Once you’re assigned to a judge it’s called being assigned to a “calendar.” This is because domestic relations judges are often swapped in and out of calendars. For whatever reason, many domestic relations judges do not stay in domestic relations for very long. For a divorce in Chicago, you may have one judge hear your case for a year only to find that the judge has moved to another division and a brand new judge will finalize your case.
The judge for that calendar will often have a standing order. That judge’s standing order will be posted on their respective webpage through the county courts.
As of today, there are still some “team” calendars where multiple judges handle matters as a team. This makes the concept of a standing order very difficult. Whose standing order to you prepare for when you are assigned to a team calendar?
Cook county has 45 judges assigned to the domestic relations division. Some judges have standing orders. Some judges do not. I leave it to you to research your respective judge’s standing order. If your case is assigned for trial, the first thing you should do is read the standing order to begin preparation for that trial.
When there is a disagreement about any of the above rules, one of the parties can appeal the case, either during the case or within 30 days of the entry of the final judgment. For a divorce in Chicago, that appeal goes to the Illinois 1st district appeals court. The appeals court will look at the record of the case, and determine if there is, in fact, a plausible disagreement as to what the rule is or how the rule is to be applied. If the appeals court believes it would be warranted the appeals court will carefully review the court record, take arguments from the lawyers and issue an opinion as to what the appeals court finds the rule to be and how the rule should be applied.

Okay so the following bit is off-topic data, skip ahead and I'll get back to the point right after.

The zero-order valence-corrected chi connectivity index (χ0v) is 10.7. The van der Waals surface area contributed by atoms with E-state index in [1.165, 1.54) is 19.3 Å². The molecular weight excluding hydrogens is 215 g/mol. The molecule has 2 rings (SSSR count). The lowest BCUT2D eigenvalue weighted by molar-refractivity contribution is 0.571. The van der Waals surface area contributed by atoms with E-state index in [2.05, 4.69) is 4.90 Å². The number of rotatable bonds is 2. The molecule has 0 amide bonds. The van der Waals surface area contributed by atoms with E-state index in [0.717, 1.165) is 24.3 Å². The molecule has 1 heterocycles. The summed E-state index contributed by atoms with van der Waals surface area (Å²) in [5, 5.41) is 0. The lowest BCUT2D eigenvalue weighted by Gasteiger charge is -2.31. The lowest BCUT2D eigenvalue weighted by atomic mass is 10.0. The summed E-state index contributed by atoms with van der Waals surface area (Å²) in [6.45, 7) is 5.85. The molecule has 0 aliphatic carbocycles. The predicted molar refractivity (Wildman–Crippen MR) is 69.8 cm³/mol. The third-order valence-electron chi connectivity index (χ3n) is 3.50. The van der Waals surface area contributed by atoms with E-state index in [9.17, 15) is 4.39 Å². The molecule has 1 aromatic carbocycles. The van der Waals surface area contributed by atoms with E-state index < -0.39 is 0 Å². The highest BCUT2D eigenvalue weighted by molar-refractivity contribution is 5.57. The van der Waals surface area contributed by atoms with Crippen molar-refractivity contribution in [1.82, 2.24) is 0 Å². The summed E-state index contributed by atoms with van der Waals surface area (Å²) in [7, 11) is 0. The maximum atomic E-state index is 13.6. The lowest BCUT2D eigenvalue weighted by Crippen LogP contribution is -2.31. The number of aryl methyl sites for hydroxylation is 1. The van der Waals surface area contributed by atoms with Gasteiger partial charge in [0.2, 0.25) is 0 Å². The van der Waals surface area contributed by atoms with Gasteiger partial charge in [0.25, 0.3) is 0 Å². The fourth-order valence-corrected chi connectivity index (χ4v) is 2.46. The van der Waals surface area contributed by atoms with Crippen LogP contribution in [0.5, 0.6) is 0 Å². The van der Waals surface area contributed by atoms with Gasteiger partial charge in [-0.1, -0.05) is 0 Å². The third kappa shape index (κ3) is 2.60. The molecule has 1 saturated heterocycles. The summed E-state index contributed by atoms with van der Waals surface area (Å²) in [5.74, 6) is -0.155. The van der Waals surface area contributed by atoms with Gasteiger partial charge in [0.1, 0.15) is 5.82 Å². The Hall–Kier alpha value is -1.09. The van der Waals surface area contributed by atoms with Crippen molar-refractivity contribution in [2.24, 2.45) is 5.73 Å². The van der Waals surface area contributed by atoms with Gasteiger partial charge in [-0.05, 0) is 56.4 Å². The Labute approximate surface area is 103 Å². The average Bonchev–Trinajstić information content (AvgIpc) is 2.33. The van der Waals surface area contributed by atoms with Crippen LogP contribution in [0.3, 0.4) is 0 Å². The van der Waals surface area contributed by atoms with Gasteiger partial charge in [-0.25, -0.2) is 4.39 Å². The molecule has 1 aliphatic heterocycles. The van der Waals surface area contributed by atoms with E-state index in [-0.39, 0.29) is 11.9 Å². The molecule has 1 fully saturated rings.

This written opinion is called case law and becomes a rule of its own. This is known as “case law.” Case law from the 1st district, Cook County, becomes binding on all of the courts within Cook County. Case law from another appellate district becomes persuading and but not binding for Cook County courts.
If two appellate districts disagree on a rule or its application, the Illinois Supreme Court will hear the case and issue its own opinion which becomes binding on the entire state of Illinois.
What If Someone Breaks The Rules?